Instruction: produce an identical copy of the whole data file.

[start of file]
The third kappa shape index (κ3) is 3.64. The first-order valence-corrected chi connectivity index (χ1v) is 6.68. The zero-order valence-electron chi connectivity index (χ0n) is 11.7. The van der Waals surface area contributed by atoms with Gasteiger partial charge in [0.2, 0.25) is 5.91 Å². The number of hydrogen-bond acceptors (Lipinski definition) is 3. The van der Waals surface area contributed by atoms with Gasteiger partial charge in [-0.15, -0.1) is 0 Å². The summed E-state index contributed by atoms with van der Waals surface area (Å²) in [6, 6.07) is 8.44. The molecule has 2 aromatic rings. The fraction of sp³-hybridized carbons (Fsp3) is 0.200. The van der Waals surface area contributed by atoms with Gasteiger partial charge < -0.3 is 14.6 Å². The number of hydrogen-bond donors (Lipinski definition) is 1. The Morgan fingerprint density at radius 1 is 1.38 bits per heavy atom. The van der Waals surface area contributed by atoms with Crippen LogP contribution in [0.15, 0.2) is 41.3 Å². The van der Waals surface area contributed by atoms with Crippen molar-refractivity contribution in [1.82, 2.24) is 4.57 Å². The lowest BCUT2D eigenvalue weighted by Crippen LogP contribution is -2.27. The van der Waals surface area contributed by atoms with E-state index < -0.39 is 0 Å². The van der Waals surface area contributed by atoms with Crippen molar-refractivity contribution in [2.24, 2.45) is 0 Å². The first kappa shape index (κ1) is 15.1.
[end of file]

The third kappa shape index (κ3) is 3.64. The first-order valence-corrected chi connectivity index (χ1v) is 6.68. The zero-order valence-electron chi connectivity index (χ0n) is 11.7. The van der Waals surface area contributed by atoms with Gasteiger partial charge in [0.2, 0.25) is 5.91 Å². The number of hydrogen-bond acceptors (Lipinski definition) is 3. The van der Waals surface area contributed by atoms with Gasteiger partial charge in [-0.15, -0.1) is 0 Å². The summed E-state index contributed by atoms with van der Waals surface area (Å²) in [6, 6.07) is 8.44. The molecule has 2 aromatic rings. The fraction of sp³-hybridized carbons (Fsp3) is 0.200. The van der Waals surface area contributed by atoms with Gasteiger partial charge < -0.3 is 14.6 Å². The number of hydrogen-bond donors (Lipinski definition) is 1. The Morgan fingerprint density at radius 1 is 1.38 bits per heavy atom. The van der Waals surface area contributed by atoms with Crippen LogP contribution in [0.15, 0.2) is 41.3 Å². The van der Waals surface area contributed by atoms with Crippen molar-refractivity contribution in [1.82, 2.24) is 4.57 Å². The lowest BCUT2D eigenvalue weighted by Crippen LogP contribution is -2.27. The van der Waals surface area contributed by atoms with E-state index < -0.39 is 0 Å². The van der Waals surface area contributed by atoms with Crippen molar-refractivity contribution in [2.24, 2.45) is 0 Å². The first kappa shape index (κ1) is 15.1.